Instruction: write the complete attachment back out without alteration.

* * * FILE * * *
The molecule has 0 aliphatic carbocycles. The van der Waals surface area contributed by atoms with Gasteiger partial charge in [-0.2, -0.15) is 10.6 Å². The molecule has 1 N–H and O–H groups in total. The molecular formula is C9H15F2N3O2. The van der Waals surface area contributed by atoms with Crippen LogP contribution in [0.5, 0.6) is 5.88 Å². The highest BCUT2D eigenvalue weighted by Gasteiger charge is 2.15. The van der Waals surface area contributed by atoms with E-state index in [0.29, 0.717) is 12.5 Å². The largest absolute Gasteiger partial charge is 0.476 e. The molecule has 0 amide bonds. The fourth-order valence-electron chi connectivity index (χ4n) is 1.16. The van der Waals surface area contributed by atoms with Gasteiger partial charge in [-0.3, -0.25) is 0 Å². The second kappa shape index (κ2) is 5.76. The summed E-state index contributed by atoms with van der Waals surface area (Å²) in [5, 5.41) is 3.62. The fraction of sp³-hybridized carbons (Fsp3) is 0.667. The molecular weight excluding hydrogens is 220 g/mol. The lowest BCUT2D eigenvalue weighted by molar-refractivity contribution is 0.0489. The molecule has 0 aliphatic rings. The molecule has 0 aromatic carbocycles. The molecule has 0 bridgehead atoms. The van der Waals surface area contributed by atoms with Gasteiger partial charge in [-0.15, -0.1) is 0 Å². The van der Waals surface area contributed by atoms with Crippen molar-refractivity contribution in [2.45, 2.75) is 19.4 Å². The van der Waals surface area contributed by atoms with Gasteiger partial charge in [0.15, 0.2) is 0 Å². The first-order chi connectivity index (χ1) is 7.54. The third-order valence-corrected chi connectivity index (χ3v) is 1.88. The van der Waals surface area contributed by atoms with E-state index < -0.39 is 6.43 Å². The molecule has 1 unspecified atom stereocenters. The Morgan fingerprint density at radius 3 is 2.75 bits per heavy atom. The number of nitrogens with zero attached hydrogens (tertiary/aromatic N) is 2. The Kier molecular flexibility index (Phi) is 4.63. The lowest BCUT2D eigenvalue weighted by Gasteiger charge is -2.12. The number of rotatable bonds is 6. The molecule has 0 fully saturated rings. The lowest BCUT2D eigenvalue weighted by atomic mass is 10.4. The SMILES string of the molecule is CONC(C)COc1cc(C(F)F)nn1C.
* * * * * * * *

The molecule has 0 aliphatic carbocycles. The van der Waals surface area contributed by atoms with Gasteiger partial charge in [-0.2, -0.15) is 10.6 Å². The molecule has 1 N–H and O–H groups in total. The molecular formula is C9H15F2N3O2. The van der Waals surface area contributed by atoms with Crippen LogP contribution in [0.5, 0.6) is 5.88 Å². The highest BCUT2D eigenvalue weighted by Gasteiger charge is 2.15. The van der Waals surface area contributed by atoms with E-state index in [0.29, 0.717) is 12.5 Å². The largest absolute Gasteiger partial charge is 0.476 e. The molecule has 0 amide bonds. The fourth-order valence-electron chi connectivity index (χ4n) is 1.16. The van der Waals surface area contributed by atoms with Gasteiger partial charge in [-0.3, -0.25) is 0 Å². The second kappa shape index (κ2) is 5.76. The summed E-state index contributed by atoms with van der Waals surface area (Å²) in [5, 5.41) is 3.62. The fraction of sp³-hybridized carbons (Fsp3) is 0.667. The molecular weight excluding hydrogens is 220 g/mol. The lowest BCUT2D eigenvalue weighted by molar-refractivity contribution is 0.0489. The molecule has 0 aliphatic rings. The molecule has 0 aromatic carbocycles. The molecule has 0 bridgehead atoms. The van der Waals surface area contributed by atoms with Gasteiger partial charge in [-0.15, -0.1) is 0 Å². The van der Waals surface area contributed by atoms with Crippen molar-refractivity contribution in [2.45, 2.75) is 19.4 Å². The van der Waals surface area contributed by atoms with Gasteiger partial charge in [0.15, 0.2) is 0 Å². The first-order chi connectivity index (χ1) is 7.54. The third-order valence-corrected chi connectivity index (χ3v) is 1.88. The van der Waals surface area contributed by atoms with E-state index < -0.39 is 6.43 Å². The molecule has 1 unspecified atom stereocenters. The Morgan fingerprint density at radius 3 is 2.75 bits per heavy atom. The number of nitrogens with zero attached hydrogens (tertiary/aromatic N) is 2. The Kier molecular flexibility index (Phi) is 4.63. The lowest BCUT2D eigenvalue weighted by Gasteiger charge is -2.12. The number of rotatable bonds is 6. The molecule has 0 fully saturated rings. The lowest BCUT2D eigenvalue weighted by atomic mass is 10.4. The SMILES string of the molecule is CONC(C)COc1cc(C(F)F)nn1C.